• It is also possible to see this error if hostname lookups fail (for example, if the DNS server on which your server or network relies goes down). This is because MySQL is dependent on the host system for name resolution, but has no way of knowing whether it is working — from MySQL's point of view the problem is indistinguishable from any other network timeout.

    You may also see the MySQL server has gone away error if MySQL is started with the --skip-networking option.

    Another networking issue that can cause this error occurs if if the MySQL port (default 3306) is blocked by your firewall, thus preventing any connections at all to the MySQL server.

  • You can also encounter this error with applications that fork child processes, all of which try to use the same connection to the MySQL server. This can be avoided by using a separate connection for each child process.

  • You have encountered a bug where the server died while executing the query.

You can check whether the MySQL server died and restarted by executing mysqladmin version and examining the server's uptime. If the client connection was broken because mysqld crashed and restarted, you should concentrate on finding the reason for the crash. Start by checking whether issuing the query again kills the server again. See Section B.4.2, “What to Do If MySQL Keeps Crashing”.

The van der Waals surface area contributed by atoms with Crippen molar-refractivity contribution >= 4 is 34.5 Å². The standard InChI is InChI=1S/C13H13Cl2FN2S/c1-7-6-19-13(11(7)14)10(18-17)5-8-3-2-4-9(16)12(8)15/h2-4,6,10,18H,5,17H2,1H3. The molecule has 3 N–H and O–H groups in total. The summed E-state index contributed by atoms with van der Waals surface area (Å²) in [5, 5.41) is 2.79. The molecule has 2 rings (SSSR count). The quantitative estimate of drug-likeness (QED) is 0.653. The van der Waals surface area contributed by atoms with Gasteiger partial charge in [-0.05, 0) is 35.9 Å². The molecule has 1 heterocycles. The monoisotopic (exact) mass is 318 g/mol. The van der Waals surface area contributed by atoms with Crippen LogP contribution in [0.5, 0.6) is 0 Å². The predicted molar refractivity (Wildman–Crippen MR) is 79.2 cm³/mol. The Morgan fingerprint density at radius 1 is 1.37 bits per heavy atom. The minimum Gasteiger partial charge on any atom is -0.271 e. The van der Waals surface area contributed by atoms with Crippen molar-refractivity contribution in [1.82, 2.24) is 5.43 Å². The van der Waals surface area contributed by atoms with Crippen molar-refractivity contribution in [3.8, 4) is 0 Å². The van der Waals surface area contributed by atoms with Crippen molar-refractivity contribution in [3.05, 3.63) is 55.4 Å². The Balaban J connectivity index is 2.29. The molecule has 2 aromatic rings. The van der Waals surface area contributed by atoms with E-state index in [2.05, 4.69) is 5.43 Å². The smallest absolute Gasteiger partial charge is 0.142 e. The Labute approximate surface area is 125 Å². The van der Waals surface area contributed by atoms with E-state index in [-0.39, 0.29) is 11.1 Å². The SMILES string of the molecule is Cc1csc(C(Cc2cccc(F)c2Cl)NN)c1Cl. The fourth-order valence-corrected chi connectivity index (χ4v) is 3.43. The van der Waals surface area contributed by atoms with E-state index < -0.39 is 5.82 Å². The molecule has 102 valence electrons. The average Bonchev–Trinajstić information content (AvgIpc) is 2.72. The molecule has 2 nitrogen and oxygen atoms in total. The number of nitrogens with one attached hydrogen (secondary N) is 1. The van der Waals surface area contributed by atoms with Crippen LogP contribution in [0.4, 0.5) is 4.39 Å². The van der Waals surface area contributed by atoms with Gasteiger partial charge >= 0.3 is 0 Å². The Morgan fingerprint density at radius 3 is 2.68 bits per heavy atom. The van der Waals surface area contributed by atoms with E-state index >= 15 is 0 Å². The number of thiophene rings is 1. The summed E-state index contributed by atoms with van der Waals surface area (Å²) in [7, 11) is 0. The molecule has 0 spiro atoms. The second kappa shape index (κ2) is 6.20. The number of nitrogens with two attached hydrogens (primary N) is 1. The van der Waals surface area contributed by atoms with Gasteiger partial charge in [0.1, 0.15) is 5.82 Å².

You can get more information about the lost connections by starting mysqld with the --log-warnings=2 option. This logs some of the disconnected errors in the hostname.err file. See Section 5.12.2, “The Error Log”.

If you want to create a bug report regarding this problem, be sure that you include the following information:

See also Section B.2.10, “Communication Errors and Aborted Connections”, and Section 1.8, “How to Report Bugs or Problems”.

B.2.9. Packet too large

A communication packet is a single SQL statement sent to the MySQL server, a single row that is sent to the client, or a binary log event sent from a master replication server to a slave.

The largest possible packet that can be transmitted to or from a MySQL 5.1 server or client is 1GB.

When a MySQL client or the mysqld server receives a packet bigger than max_allowed_packet bytes, it issues a Packet too large error and closes the connection. With some clients, you may also get a Lost connection to MySQL server during query error if the communication packet is too large.

Both the client and the server have their own max_allowed_packet variable, so if you want to handle big packets, you must increase this variable both in the client and in the server.

If you are using the mysql client program, its default max_allowed_packet variable is 16MB. To set a larger value, start mysql like this: